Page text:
Week In Review: How Trump's Policies Moved Stocks - Saturday, July 4

Catch up on the top industries and stocks that were impacted, or were predicted to be impacted, by the comments, actions and policies of President Donald Trump and his administration with this weekly recap compiled by The Fly:


The U.S. House of Representatives has passed a $1.5T infrastructure bill, as Democrats pursued their own legislation without the bipartisan agreement discussed for years during the Trump administration, the Wall Street Journal's Andrew Duehren reported. Nearly 40 House Democrats joined with House Republicans to approve a last-minute amendment to the bill on the floor, with the change seeking to bar the government from using funds in the legislation to enter into contracts with Chinese state-owned companies or Chinese companies that construct facilities for interning Uighurs in western China, Duehren said.

The measure pours over $300 billion into repairing bridges and roads, $130 billion into schools that educate low-income children, over $100 billion into building or preserving affordable housing and $100 billion into expanding broadband internet access, the author said, noting that Republicans oppose the bill, which also includes several measures aimed at combating climate change. The White House has said the President would veto the bill if it came to him, the author noted. Publicly traded companies in the infrastructure space include Fluor Corp (FLR), Vulcan Materials (VMC), Eagle Materials (EXP), Martin Marietta Materials (MLM), Caterpillar (CAT), Aecom (ACM), Granite Construction (GVA), Quanta Services (PWR), Jacobs (J) and U.S. Concrete (USCR).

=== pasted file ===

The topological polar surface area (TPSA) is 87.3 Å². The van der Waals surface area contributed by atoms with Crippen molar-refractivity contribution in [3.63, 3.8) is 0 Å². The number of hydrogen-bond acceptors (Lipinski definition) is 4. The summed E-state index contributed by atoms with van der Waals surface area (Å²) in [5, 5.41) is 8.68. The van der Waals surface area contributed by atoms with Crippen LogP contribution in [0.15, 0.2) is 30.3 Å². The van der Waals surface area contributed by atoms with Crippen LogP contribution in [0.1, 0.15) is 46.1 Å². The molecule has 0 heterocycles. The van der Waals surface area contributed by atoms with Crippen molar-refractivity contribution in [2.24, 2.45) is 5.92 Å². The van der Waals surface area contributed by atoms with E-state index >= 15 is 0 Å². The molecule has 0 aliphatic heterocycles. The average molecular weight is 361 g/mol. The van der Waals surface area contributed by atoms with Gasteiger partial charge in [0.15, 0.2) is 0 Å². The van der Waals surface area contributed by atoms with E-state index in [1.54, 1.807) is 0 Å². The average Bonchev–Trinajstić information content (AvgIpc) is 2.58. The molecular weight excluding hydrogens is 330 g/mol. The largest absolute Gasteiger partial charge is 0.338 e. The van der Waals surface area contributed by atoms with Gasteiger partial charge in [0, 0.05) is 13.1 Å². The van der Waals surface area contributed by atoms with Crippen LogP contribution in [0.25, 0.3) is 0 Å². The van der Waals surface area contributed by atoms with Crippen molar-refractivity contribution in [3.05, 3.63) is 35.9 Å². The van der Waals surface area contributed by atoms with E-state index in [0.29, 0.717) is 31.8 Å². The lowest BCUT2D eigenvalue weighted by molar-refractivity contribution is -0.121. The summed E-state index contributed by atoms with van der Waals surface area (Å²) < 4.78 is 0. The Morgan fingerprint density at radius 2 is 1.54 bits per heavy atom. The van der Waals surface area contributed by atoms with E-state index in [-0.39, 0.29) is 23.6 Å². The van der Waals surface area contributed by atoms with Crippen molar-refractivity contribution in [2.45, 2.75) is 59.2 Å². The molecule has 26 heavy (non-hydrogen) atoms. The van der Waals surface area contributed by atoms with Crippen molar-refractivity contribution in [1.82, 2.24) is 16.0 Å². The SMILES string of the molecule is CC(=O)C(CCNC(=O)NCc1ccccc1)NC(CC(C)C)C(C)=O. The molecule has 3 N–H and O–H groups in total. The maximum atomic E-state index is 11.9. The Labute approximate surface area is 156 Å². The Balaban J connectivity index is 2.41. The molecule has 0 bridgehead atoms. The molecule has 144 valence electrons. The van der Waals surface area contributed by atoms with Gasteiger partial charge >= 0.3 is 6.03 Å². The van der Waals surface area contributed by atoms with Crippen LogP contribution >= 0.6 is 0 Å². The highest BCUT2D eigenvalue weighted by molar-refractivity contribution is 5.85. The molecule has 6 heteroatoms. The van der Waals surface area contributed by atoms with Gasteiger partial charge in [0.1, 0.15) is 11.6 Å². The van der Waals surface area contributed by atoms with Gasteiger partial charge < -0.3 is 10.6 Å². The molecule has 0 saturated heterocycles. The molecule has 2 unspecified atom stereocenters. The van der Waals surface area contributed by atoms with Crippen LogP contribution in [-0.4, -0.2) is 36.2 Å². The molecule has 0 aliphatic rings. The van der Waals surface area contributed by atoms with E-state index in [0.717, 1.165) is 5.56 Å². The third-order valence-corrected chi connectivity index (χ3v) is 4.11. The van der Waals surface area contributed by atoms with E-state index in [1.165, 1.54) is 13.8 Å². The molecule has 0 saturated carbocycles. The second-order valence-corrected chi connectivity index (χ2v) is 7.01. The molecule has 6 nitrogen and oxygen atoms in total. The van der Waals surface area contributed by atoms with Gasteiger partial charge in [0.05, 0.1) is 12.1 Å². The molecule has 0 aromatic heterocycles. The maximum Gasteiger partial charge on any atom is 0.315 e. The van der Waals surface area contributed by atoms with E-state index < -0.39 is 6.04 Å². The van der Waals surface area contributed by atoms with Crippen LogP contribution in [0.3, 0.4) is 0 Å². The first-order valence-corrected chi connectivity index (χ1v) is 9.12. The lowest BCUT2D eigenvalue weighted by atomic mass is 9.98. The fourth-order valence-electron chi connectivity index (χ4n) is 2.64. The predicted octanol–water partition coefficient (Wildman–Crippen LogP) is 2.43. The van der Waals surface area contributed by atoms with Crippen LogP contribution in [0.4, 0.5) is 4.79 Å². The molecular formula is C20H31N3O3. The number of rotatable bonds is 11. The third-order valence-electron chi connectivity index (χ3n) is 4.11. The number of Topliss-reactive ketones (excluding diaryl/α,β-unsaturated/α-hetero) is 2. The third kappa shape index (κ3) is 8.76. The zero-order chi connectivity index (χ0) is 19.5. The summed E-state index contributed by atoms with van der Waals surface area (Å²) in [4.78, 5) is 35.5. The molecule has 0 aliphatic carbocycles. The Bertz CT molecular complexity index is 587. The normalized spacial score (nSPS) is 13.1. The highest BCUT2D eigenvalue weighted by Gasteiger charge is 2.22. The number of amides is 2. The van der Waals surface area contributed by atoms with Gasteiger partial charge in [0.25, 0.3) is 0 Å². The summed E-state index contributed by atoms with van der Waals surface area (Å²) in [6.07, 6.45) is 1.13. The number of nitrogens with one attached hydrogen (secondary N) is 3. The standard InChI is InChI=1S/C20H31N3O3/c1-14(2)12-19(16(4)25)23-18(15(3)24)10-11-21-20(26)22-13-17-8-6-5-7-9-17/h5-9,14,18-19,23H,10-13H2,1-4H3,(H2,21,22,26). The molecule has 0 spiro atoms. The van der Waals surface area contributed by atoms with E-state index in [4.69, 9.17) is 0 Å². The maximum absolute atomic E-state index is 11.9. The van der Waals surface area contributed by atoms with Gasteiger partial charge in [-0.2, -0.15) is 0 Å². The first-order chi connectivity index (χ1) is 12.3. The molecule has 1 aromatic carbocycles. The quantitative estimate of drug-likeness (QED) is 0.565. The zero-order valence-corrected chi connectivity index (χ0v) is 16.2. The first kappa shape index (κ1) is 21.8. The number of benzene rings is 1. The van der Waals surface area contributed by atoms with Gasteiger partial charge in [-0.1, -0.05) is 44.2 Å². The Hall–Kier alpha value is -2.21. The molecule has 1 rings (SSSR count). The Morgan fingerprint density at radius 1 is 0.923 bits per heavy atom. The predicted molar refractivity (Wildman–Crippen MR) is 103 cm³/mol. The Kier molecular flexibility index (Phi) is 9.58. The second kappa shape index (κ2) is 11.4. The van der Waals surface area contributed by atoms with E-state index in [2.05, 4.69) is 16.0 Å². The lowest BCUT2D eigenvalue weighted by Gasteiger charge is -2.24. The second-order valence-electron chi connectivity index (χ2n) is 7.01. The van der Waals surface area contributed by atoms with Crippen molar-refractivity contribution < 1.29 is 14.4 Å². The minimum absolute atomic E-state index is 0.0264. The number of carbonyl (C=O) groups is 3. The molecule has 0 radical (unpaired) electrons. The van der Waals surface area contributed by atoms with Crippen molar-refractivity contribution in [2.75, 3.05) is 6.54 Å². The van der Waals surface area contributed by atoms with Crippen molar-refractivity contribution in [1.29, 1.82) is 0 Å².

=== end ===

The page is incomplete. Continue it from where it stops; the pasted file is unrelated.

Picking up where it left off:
President Trump's re-election campaign has started spending heavily on Facebook (FB) advertisements that also promote the social media pages of Brad Parscale, Trump's campaign manager, running over $325,000 in ads, largely in recent weeks, The New York Times' Shane Goldmacher reported. Parscale is one of just three people whose Facebook and Instagram accounts the campaign has used to display ads, with the other two being Donald J. Trump and Mike Pence, Goldmacher said. Digital strategists said it was very unusual to use a campaign staff member's page to run such ads, though the Trump campaign claims that it was testing the use of the campaign manager's page to run ads and that Parscale had not received any financial gain, the author noted.

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